posted on 18/07/22
The 11th and 12th centuries were arguably the critical centuries of the Middle Ages in Latin Europe. They witnessed the birth of the papal curia, the invention of canon law, the rise of the civic commune, and the creation of a myriad of alternative religious orders. Population growth, increased contact with the eastern Mediterranean, the lessening of petty local warfare, a huge increase in monastic foundations, all fostered an extraordinary building boom.
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Although relief sculpture can be found on early medieval buildings, the designs were for the most part simplified versions of late Roman ornamental patterns. This changes in dramatic fashion in the first quarter of the 11th century. A team of sculptors seemingly under the direction of one Unbertus – Unbertus me fecit is inscribed on the face of one of Saint-Benoît-sur-Loire’s porch capitals – unexpectedly recast the capital as a vehicle for figurative imagery. Where did the artists capable of such an imaginative leap come from, and what propelled them into transposing relief sculpture onto the spatially idiosyncratic surfaces of a capital?
Western France is the spiritual home of the Romanesque arch. Elaborately decorated arches were invented there and were further developed by varying the treatments of individual arches and introducing cross-rhythms through the subtle use of repeats. The result is akin to an architectural fugue. Nowhere does this better than Notre-Dame-la-Grande, where a nave extension was constructed c. 1120 precisely to support a façade. Combine the arches with figurative relief sculpture and a new type of civic showpiece is born.
The cathedral of Santiago de Compostela is Romanesque Europe’s pilgrimage church par excellence. Built with active royal support in the far north-west of Galicia, Santiago grew out of a period of political and cultural suggestibility, bearing fruit in the development of a rapport between the emergent Iberian kingdoms, Rome and southern France. Pilgrimage was the underlying driver for this internationalism and pilgrimage creates a language of itinerancy, hence the many references that link Santiago with Conques, Rome and Jerusalem.
The Roman basilica as an architectural genre lived on, particularly in southern and central Italy, its columns and capitals recycled from predecessor structures or purchased from dealers in architectural salvage. The basilica also came with a particular approach to wall painting, whereby narrative paintings were framed as rectangular panels in horizontal registers in the area between the clerestory and the colonnade. By the 11th century, and possibly earlier, the registers were co-ordinated across the elevations, so the viewer effectively stood at the centre of a cycle that required them to spin around if they wished to pursue the narrative. Sant’Angelo in Formis is the best-preserved survivor of an evidently prestigious church type.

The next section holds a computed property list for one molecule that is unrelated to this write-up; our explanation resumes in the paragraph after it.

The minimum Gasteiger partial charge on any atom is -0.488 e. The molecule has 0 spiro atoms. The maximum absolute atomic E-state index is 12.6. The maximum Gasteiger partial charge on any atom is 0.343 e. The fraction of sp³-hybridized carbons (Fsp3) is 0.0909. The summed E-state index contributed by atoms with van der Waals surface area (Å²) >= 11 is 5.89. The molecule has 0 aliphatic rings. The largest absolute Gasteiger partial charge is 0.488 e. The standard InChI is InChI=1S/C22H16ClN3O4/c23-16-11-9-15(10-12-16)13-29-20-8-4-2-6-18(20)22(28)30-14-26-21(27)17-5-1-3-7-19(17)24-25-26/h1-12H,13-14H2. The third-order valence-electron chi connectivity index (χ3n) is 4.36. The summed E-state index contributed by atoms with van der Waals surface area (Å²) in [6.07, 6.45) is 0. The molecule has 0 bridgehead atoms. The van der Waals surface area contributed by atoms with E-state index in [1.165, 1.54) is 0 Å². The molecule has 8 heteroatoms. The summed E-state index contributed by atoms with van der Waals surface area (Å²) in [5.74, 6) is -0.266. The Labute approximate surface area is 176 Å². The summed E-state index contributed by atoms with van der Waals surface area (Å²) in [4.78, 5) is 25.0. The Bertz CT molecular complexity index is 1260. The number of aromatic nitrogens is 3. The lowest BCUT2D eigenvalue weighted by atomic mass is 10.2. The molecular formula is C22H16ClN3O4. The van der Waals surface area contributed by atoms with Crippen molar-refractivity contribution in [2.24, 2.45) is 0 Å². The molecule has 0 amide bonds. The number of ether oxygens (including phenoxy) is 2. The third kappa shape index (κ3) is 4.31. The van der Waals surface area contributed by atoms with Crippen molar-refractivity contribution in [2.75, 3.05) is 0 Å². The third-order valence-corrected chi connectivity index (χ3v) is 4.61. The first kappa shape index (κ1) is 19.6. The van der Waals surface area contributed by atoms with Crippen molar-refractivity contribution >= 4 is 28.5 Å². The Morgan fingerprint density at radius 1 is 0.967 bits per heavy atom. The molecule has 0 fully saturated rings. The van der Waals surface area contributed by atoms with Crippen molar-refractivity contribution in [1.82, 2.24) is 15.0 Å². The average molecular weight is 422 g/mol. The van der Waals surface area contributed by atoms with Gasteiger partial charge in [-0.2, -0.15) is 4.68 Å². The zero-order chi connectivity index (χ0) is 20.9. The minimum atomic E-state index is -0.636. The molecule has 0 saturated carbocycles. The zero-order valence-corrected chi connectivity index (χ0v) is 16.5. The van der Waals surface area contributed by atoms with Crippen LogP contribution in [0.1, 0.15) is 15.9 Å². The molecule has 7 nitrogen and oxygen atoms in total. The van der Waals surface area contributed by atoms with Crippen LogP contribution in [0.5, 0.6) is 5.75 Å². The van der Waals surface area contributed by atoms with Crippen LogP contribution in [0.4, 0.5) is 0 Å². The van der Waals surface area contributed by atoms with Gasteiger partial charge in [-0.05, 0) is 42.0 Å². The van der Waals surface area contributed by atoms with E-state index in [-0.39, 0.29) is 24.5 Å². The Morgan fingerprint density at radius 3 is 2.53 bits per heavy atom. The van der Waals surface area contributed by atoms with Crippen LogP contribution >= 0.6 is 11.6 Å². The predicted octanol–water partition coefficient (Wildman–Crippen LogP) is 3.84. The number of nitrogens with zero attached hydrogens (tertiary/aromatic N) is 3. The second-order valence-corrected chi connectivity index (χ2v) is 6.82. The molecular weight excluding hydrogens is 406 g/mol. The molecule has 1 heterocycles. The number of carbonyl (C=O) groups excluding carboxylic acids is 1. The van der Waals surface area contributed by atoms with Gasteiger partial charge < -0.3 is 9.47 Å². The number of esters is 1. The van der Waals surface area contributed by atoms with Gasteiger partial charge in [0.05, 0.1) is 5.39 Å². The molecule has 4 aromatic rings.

Reputed to have been begun on the same day as the neighbouring monastery of Limburg an der Hardt, Speyer Cathedral was built as a burial church for the Emperor Conrad II, one of three so-called kaiserdoms constructed on the middle Rhine (the others being Mainz and Worms). Although it was magnificently remodelled by Conrad’s grandson, Emperor Henry IV, Speyer remained true to its model – the late Roman Aula Palatina in Trier. Superbly constructed with a raised presbytery, significant real height, giant orders, and a vast eastern crypt, Speyer is a case of the Romanesque outdoing the Roman.
Glastonbury was visited by fire in May 1184, a catastrophe that left little more than a bell-tower and the abbot’s lodging standing. According to William of Malmesbury, among the many buildings at Glastonbury was one known as the Vetusta Ecclesia - an ancient wooden chapel associated with the origins of Christianity in Britain and believed to have been built by Joseph of Arimathea. So packed with the relics of saints was the ancient chapel that William describes it as ‘a heavenly shrine on earth’. This is the building that re-emerges in the later 1180s as Glastonbury’s new lady chapel. Thus, not only does the lady chapel combine two churches in one – Joseph of Arimathea’s legendary foundation and a church dedicated to the Virgin Mary – it does so in an archaicising style in a single freestanding building to the west of the monastic church – a self-conscious throwback to early medieval site planning.
Specialist in the Middle Ages and Renaissance – lectures for Oxford University’s Department of Continuing Education. He is Honorary Secretary of the British Archaeological Association, for whom he has edited and contributed to collections of essays on medieval cloisters, chantries, Anjou, and King’s Lynn and the Fens. In 2010 he established a biennial series of international conferences on Romanesque visual culture. His most recent effort in this field – Romanesque Saints, Shrines, and Pilgrimage – was published in 2020 He is also author of the Blue Guides to both Normandy and the Loire Valley.
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